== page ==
As Ghana joins the globe to mark the World Environment Day (WED) on Friday, the Environmental Protection Agency (EPA), has reiterated the need for all Ghanaians to support national efforts at protecting the environment to safeguard humanity.
The EPA is specifically asking the public to protect the country' s biodiversity, especially endangered plant, and animal species, to shield from danger, the health of the people, and future livelihood.
The Agency is also encouraging the media to educate the public and create more awareness of the need to protect biodiversity in particular and the environment in general.
The EPA, in a release signed by its Director of Corporate Affairs Directorate, Mrs Angelina Tutua Mensah, said people in more than 100 countries are celebrating the day in virtual events due to the COVID-19 pandemic on the global theme: “Biodiversity”.
In Ghana, however, the local theme for this year's WED celebration is "Protect Biodiversity: Our Survival Depends on it".
Among activities to mark the day, the EPA, under the auspices of the Ministry of Environment, Science, Technology, and Innovation (MESTI) are organising virtual and digital national events to commemorate the occasion.
The EPA said the celebration of WED 2020 via digital and virtual platforms, which is a departure from the norm, was in keeping with the Presidential directives on social gathering in the fight against COVID-19.
The release quoted the United Nation Environment Programme (UNEP), as saying that the emergence of COVID-19 had underscored the fact that “when we destroy biodiversity, we destroy the system that supports life.
“The more variety of living things (plants, animals), the more it is difficult for one pathogen/virus to pass between animals and people.”
The UNEP, which organizes the annual event, had said that up to one million plant and animal species were facing extinction, and so it was more important to focus on the issue of biodiversity this time.
It regretted that people had changed the world's system that naturally protected them, through actions such as deforestation, encroachment on wildlife habitats, intensified agriculture, and acceleration of climate change.
“It is instructive to note that about one billion cases of illness and millions of deaths occur every year from diseases caused by viruses; and about 75 percent of all emerging infectious diseases in humans are zoonotic, meaning, they are transmitted to people by animals”.
The WED was initiated by the UN in 1972 as a major vehicle of the world body to create awareness and call for action from individuals, corporate bodies and state actors to protect the environment.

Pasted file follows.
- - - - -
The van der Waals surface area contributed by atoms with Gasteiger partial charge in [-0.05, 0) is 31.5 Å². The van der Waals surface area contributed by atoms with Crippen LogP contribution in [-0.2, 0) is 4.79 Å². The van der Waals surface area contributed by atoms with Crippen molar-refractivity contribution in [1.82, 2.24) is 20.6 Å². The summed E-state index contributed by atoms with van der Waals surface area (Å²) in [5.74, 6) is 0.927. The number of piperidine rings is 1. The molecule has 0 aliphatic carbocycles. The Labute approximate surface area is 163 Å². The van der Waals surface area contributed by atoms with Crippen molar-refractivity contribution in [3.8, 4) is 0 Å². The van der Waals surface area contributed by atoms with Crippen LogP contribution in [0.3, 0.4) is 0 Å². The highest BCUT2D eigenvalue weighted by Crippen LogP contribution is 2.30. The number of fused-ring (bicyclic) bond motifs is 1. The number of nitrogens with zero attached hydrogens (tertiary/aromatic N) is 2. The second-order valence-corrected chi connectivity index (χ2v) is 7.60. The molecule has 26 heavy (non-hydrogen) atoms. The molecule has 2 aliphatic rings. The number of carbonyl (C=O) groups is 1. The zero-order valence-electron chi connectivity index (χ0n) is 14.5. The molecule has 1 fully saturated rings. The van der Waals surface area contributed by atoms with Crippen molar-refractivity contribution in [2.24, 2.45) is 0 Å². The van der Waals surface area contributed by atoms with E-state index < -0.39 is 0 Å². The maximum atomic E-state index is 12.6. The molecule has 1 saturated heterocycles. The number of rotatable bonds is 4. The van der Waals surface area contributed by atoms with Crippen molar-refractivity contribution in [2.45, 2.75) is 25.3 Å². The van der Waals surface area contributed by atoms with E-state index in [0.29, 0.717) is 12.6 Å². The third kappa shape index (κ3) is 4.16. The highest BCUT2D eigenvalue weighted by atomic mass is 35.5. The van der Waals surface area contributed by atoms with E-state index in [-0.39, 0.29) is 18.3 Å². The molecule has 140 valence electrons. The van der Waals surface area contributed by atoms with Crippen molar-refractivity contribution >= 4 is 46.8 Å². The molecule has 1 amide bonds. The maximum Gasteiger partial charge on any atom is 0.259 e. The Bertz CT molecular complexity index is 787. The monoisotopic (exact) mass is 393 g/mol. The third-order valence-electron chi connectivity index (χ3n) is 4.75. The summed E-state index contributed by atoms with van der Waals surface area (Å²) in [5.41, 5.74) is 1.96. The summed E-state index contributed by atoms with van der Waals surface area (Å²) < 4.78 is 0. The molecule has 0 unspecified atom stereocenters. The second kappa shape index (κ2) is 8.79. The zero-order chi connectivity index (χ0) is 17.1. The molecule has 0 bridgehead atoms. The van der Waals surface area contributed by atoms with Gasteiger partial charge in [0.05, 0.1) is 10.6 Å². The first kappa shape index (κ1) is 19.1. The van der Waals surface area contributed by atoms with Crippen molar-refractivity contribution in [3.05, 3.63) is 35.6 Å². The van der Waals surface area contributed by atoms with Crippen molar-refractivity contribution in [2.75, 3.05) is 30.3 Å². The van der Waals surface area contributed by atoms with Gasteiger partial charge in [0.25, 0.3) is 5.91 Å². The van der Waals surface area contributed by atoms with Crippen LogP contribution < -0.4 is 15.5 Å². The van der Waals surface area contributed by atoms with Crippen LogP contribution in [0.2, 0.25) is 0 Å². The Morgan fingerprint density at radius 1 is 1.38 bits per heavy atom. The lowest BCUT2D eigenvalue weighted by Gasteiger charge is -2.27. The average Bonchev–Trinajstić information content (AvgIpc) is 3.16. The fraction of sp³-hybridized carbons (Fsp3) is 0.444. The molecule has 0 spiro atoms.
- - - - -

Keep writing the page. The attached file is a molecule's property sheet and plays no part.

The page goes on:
Sincerely its inception, WED had helped to address many critical environmental issues, including biodiversity, marine pollution, desertification, global warming, climate change, human overgrowth, air pollution, sustainable consumption, and wildlife protection.
The 2020 World Environment day event being hosted by Colombia, in partnership with Germany, comes in the wake of the Coronavirus pandemic which has disrupted social and physical activities across the world.
Meanwhile, the recent Global Assessment Report of the Intergovernmental Science-Policy Platform on Biodiversity and Ecosystem Services (IPBES), attributed the main drivers of biodiversity loss to land-use changes, direct exploitation of natural resources, climate change, pollution, and invasive alien species.
This negative trend in biodiversity and ecosystems loss is expected to undermine the achievement of some targets of the Sustainable Development Goals.
The report also notes that one million plant and animal species face extinction, indicating that there had never been a more important time to focus on biodiversity than now.
Experts said the year 2020 is a critical year for nations to account for their commitments to conserve and restore biodiversity as it ends the United Nations Decade on Biodiversity (2011-2020), which sought to promote the implementation of a strategic plan on biodiversity and its overall vision of living in harmony with nature.
2020 is also a year for urgency, ambition, and action to address the crisis facing nature and an opportunity to more fully incorporate nature-based solutions into global climate action.
This year also provides an opportunity to ramp up to the start of the UN Decade on Ecosystem Restoration (2021-2030), intended to massively scale up the restoration of degraded and destroyed ecosystems to fight the climate crisis and enhance food security, water supply, and biodiversity.
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